It is hard to judge whether John Peabody Harrington (1884-1961) knew the impact he would have on native languages and communities nearly a century after the peak of his research. As an ethnographer and linguist of the Smithsonian Institution’s Bureau of American Ethnology (BAE) (1915 to 1955), Harrington was exceptionally prolific. During his 40 years at the Smithsonian Institution, he amassed a collection of notes, vocabularies and publications so vast that it spanned 130 languages, over 1 million pages of notes, 200 sound recordings and 3500 photographs (NAA 2015). His collection is cared for by the Smithsonian Institution’s National Anthropological Archives at the National Museum of Natural History’s Museum Support Center in Suitland, Maryland.
This collection is of special importance the native communities who are losing languages or have lost their first language speakers. “For many of these languages it is the best historic record; for some, it is the only surviving record…Linguists and communities interested in language revitalization consider the collection a treasure.” (NAA, 2015). For many participants at this year’s Breath of Life Archival Institute for Indigenous Languages in Washington, D.C, the J.P. Harrington collection alone is reason enough to attend. This year, 14 different languages are represented at the 2-week workshop, all of which will benefit to some degree from the notes, photographs, and vocabularies of the J.P. Harrington collection.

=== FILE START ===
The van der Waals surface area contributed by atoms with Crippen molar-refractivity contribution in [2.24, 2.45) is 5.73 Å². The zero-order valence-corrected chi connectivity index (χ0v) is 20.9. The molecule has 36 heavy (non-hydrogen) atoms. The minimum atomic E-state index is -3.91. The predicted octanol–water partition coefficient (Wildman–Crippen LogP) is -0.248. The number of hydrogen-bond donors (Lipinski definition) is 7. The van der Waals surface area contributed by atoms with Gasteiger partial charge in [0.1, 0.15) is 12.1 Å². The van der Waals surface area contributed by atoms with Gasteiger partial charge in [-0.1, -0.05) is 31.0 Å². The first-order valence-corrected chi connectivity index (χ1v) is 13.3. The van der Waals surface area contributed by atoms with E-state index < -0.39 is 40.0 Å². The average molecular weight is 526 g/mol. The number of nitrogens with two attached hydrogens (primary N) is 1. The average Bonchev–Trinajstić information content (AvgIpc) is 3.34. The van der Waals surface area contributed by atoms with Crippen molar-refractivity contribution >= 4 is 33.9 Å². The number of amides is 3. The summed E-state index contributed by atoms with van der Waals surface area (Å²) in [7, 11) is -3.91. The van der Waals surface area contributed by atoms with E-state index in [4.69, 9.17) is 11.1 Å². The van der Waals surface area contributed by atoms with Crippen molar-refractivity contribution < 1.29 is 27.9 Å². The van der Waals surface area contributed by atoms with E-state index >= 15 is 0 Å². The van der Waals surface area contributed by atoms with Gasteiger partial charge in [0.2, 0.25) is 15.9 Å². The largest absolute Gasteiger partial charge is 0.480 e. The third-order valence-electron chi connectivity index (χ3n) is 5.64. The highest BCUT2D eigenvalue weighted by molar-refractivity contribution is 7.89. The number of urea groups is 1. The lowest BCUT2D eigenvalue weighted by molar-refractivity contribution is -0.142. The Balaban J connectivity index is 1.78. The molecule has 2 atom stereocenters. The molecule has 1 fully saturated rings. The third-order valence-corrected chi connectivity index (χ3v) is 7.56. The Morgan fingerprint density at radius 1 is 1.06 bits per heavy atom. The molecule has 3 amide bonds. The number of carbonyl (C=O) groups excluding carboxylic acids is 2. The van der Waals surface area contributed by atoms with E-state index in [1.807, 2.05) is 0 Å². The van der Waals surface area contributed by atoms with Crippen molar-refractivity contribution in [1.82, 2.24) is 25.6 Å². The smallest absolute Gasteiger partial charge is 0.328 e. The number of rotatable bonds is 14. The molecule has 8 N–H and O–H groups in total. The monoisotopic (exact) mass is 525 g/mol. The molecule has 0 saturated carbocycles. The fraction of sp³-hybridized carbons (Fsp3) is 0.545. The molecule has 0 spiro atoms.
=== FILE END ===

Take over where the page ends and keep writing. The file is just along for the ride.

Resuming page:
For the Nisenan participants at Breath of Life, the J.P. Harrington collection has proven invaluable. Key pieces of information about the language have been found in the collection including certain placenames not known to be recorded anywhere else. In reviewing Harrington’s field notes, Dr. Sheri Tatsch who has worked with the collection now for 15 years, explains how Harrington quickly discovered that Nisenan is comprised of several dialects, something which no one had caught on to prior. Harrington’s ‘perfect ear’ allowed him to determine that the “Nisenan language is tonal, like the word for duck in Mandarin”, and that length of a word can completely change the meaning of a word. Dr. Tatsch’s work with the collection and Nisenan language community has shown her that Harrington left clues embedded throughout his field notes that provide critical insights into the language that simply do not exist elsewhere. And despite the fact that the collection, like countless other collections and archival records is certainly not without errors-such as the mislabeling of other’s work under the Harrington collection in some instances-it offers the Nisenan language learners perhaps one of their most valuable sources of Nisenan linguistic and cultural information.